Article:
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By Frank Oglesby

said in my last Nitro Funny Car feature that we would be discussing “sponsorship” in drag racing-- though I believe "sponsorship" is a misnomer which sounds more like philanthropy rather than what it really is - a marketing partnership. "Sponsor" is the word commonly used so I have no choice but to use it as well.

Let’s begin by reviewing how it was in the Nitro Funny Car class just before sponsors came on the scene, how that has changed and what the current situation is.

The factories were involved from the beginning and there was product support as well, but the major turning point in the sponsorship story was the McEwen/Prudhomme Mattel “Hot Wheels” program of 1970. This was the first real effort to use the marketing abilities of a Nitro Funny Car by a non-automotive Fortune 500 company.

The Mattel program was significant for another reason as well. During the non-sponsored era Nitro FC’s income came solely from match racing and by the late '60s team ownership had broken into two different groups. Group one were tuners and/or drivers who now owned and operated their own race teams. This group was all talent and no money other than match race income. The second group was wealthy owners either from other business interests or inheritance that had to hire talent to run their teams.

The funny part is both groups ran about the same on the match race circuit, as the wealthy owners couldn’t hire the top talent because they were busy running their own teams.

The few national events at the time were another matter. The better funded teams had the advantage because of having four runs to get it right (qualify) and the parts to burn up if need be. The Hot Wheels deal changed all that forever as Prudhomme was a “racer’s racer” and for the first time the talent had the money to spend on what was important in order to win. Don spent the money wisely and the Mattel sponsorship leads to his Army sponsorship which changed Nitro Funny Car racing forever. During Don’s Army sponsored days he proved without a doubt when the “Talent” had the money you either had to join the parade or be left behind.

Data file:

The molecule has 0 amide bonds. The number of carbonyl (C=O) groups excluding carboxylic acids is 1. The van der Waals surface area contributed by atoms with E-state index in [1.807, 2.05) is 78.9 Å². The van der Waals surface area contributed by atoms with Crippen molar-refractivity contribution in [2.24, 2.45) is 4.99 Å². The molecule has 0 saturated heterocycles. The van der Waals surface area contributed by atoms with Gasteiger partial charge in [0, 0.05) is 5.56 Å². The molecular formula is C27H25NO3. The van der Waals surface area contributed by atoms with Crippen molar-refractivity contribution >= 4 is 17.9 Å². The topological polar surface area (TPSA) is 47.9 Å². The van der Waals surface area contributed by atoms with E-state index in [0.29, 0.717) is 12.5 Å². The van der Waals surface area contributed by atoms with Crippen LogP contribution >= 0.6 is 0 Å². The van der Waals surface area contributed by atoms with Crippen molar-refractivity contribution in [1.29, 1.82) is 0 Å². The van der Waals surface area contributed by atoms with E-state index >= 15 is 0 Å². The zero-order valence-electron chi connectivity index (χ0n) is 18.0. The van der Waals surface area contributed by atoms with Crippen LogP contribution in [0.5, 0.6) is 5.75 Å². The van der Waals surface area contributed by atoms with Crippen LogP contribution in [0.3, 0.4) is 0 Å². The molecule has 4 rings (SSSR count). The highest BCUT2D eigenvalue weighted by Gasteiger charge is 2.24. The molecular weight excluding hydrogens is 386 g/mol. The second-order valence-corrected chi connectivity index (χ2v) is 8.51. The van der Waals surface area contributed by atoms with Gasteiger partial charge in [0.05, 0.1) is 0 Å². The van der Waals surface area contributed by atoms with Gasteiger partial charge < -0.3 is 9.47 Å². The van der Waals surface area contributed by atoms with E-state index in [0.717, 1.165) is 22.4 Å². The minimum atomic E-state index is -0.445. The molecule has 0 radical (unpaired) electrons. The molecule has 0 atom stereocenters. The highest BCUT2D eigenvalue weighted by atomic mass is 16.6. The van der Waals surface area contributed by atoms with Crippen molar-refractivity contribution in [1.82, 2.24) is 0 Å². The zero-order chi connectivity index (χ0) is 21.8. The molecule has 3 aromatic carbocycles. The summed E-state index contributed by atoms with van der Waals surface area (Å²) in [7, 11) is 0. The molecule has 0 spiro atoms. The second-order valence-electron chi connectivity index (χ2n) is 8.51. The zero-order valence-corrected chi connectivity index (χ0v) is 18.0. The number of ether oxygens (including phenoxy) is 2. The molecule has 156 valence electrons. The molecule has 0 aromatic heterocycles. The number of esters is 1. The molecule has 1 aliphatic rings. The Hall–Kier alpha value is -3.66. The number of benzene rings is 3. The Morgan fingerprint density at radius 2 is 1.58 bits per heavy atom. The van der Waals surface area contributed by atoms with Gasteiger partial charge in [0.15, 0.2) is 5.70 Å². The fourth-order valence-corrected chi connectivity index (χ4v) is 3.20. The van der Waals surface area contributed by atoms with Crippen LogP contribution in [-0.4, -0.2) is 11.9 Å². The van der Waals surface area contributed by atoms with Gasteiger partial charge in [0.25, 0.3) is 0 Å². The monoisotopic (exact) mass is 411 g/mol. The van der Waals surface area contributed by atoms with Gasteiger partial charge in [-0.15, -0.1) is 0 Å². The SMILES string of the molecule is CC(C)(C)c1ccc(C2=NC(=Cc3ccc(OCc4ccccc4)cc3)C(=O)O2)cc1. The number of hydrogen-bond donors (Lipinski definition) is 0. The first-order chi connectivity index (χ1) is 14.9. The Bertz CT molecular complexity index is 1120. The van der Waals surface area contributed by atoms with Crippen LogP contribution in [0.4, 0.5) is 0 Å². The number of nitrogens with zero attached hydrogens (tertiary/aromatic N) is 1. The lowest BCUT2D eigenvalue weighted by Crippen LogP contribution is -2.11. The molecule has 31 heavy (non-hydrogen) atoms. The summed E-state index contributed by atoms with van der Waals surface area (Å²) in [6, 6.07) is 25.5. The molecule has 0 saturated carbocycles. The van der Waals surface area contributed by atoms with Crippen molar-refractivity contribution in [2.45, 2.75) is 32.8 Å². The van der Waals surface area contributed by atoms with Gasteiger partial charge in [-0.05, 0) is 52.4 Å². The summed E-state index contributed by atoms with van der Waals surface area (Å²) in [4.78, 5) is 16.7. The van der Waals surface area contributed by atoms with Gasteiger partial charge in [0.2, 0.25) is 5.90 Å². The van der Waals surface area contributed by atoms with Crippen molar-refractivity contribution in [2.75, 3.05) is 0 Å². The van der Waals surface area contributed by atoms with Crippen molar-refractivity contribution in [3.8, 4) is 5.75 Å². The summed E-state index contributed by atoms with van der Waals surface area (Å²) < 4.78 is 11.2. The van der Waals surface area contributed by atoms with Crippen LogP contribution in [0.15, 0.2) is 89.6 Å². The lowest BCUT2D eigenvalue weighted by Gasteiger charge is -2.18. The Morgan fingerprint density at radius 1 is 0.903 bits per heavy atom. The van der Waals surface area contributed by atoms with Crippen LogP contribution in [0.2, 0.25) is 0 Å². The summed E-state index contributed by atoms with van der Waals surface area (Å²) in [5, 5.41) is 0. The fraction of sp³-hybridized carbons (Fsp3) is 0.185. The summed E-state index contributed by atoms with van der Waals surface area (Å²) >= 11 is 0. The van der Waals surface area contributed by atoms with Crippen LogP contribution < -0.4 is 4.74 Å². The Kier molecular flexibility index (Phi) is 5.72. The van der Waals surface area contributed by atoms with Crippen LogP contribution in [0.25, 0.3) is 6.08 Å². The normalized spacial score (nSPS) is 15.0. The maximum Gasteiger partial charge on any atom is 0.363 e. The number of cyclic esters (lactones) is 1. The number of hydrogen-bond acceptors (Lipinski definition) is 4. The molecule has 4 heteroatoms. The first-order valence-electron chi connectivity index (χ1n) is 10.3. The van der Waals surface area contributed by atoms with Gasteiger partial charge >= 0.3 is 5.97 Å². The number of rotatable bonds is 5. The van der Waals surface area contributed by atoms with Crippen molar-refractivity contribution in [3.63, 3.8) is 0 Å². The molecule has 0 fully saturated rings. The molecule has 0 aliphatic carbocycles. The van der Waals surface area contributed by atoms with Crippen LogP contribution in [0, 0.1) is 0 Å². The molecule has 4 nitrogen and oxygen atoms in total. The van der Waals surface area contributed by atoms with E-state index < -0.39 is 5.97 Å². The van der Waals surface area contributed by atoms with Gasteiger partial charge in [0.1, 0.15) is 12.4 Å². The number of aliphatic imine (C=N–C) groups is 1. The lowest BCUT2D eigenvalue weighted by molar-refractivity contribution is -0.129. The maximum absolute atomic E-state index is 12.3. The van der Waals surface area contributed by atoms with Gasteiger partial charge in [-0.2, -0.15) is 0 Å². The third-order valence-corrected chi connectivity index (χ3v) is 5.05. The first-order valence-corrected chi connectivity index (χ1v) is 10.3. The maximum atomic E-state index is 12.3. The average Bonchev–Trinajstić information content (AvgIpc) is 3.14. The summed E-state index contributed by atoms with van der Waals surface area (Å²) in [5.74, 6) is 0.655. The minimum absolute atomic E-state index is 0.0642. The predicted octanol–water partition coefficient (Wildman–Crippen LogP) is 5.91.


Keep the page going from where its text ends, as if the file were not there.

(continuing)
This era (about '73 to '83) was the owner/driver/business man looking for sponsorship opportunities in order to run the national events, both IHRA and NHRA. Basically the teams that were successful in acquiring a sponsor ran national events and those that didn’t continued to match race as it was still possible to make a living in that venue at the time.

Looking for marketing partners was quite different from today. Drag racing was far from the mainstream and a really hard sell but we did have a couple of advantages, NASCAR was not the 800 lb gorilla it is today and perhaps as importantly both IHRA and NHRA needed Nitro FC teams to have sponsors to insure a full field because then, as now, the purse didn’t pay enough to even begin to cover the cost of fielding a nitro team.

Being sure of a full field was much harder for both sanctioning bodies at the time as the teams still had match racing to fall back on. Neither IHRA nor NHRA owned that many tracks nor did they run the number of events they run today. These facts caused them to be MUCH easier to get along with.

Many of the nitro teams who got their start during this period still own teams today. The other team owners who, for whatever reason, failed to keep the necessary funding have either left the sport or finished out their careers as employees of the new breed of business men/team owners.

By the early ’90s, for reasons outside the scope of this article, the cost to run a nitro car had skyrocketed and the number of national events had grown to the point nitro match racing was just a memory. At about the same time, IHRA dropped the Nitro Funny car class, the most popular class in drag racing history by about a two-to-one margin. (If that was not the worst marketing decision in motorsports ever, it is certainly in the running.)


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